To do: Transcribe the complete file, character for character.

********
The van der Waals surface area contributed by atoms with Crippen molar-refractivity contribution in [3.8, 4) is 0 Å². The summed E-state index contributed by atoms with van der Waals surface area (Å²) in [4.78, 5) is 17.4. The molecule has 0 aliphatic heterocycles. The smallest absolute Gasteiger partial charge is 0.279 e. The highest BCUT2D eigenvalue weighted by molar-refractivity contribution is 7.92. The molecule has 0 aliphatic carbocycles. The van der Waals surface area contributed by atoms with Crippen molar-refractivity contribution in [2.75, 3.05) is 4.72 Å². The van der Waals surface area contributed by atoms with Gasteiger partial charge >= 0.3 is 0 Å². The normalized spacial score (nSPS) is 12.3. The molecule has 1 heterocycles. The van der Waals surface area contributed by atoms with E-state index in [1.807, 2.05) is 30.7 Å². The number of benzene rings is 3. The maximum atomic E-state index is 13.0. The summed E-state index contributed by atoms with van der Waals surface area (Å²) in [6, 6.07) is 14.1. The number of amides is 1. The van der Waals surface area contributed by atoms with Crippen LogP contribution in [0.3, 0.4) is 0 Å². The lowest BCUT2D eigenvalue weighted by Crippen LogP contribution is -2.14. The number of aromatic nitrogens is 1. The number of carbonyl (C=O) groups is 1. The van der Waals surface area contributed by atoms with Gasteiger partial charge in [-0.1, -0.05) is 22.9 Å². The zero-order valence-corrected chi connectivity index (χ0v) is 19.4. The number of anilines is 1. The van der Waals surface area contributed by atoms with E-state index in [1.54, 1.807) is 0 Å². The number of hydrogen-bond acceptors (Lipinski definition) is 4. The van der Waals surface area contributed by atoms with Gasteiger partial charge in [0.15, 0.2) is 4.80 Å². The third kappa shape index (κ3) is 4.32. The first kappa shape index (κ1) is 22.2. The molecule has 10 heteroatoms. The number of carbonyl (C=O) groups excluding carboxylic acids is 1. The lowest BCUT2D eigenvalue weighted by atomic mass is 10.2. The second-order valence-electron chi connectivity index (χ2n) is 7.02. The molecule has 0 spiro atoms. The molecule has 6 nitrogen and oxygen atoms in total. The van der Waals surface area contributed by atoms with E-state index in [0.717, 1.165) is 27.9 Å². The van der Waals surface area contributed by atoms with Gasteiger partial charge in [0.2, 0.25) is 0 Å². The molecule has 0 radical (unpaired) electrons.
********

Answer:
The van der Waals surface area contributed by atoms with Crippen molar-refractivity contribution in [3.8, 4) is 0 Å². The summed E-state index contributed by atoms with van der Waals surface area (Å²) in [4.78, 5) is 17.4. The molecule has 0 aliphatic heterocycles. The smallest absolute Gasteiger partial charge is 0.279 e. The highest BCUT2D eigenvalue weighted by molar-refractivity contribution is 7.92. The molecule has 0 aliphatic carbocycles. The van der Waals surface area contributed by atoms with Crippen molar-refractivity contribution in [2.75, 3.05) is 4.72 Å². The van der Waals surface area contributed by atoms with Gasteiger partial charge >= 0.3 is 0 Å². The normalized spacial score (nSPS) is 12.3. The molecule has 1 heterocycles. The van der Waals surface area contributed by atoms with E-state index in [1.807, 2.05) is 30.7 Å². The number of benzene rings is 3. The maximum atomic E-state index is 13.0. The summed E-state index contributed by atoms with van der Waals surface area (Å²) in [6, 6.07) is 14.1. The number of amides is 1. The van der Waals surface area contributed by atoms with Crippen LogP contribution in [0.3, 0.4) is 0 Å². The lowest BCUT2D eigenvalue weighted by Crippen LogP contribution is -2.14. The number of aromatic nitrogens is 1. The number of carbonyl (C=O) groups is 1. The van der Waals surface area contributed by atoms with Gasteiger partial charge in [-0.1, -0.05) is 22.9 Å². The zero-order valence-corrected chi connectivity index (χ0v) is 19.4. The number of anilines is 1. The van der Waals surface area contributed by atoms with E-state index in [1.54, 1.807) is 0 Å². The number of hydrogen-bond acceptors (Lipinski definition) is 4. The van der Waals surface area contributed by atoms with Gasteiger partial charge in [0.15, 0.2) is 4.80 Å². The third kappa shape index (κ3) is 4.32. The first kappa shape index (κ1) is 22.2. The molecule has 10 heteroatoms. The number of carbonyl (C=O) groups excluding carboxylic acids is 1. The lowest BCUT2D eigenvalue weighted by atomic mass is 10.2. The second-order valence-electron chi connectivity index (χ2n) is 7.02. The molecule has 0 spiro atoms. The molecule has 6 nitrogen and oxygen atoms in total. The van der Waals surface area contributed by atoms with E-state index in [0.717, 1.165) is 27.9 Å². The van der Waals surface area contributed by atoms with Gasteiger partial charge in [0.2, 0.25) is 0 Å². The molecule has 0 radical (unpaired) electrons.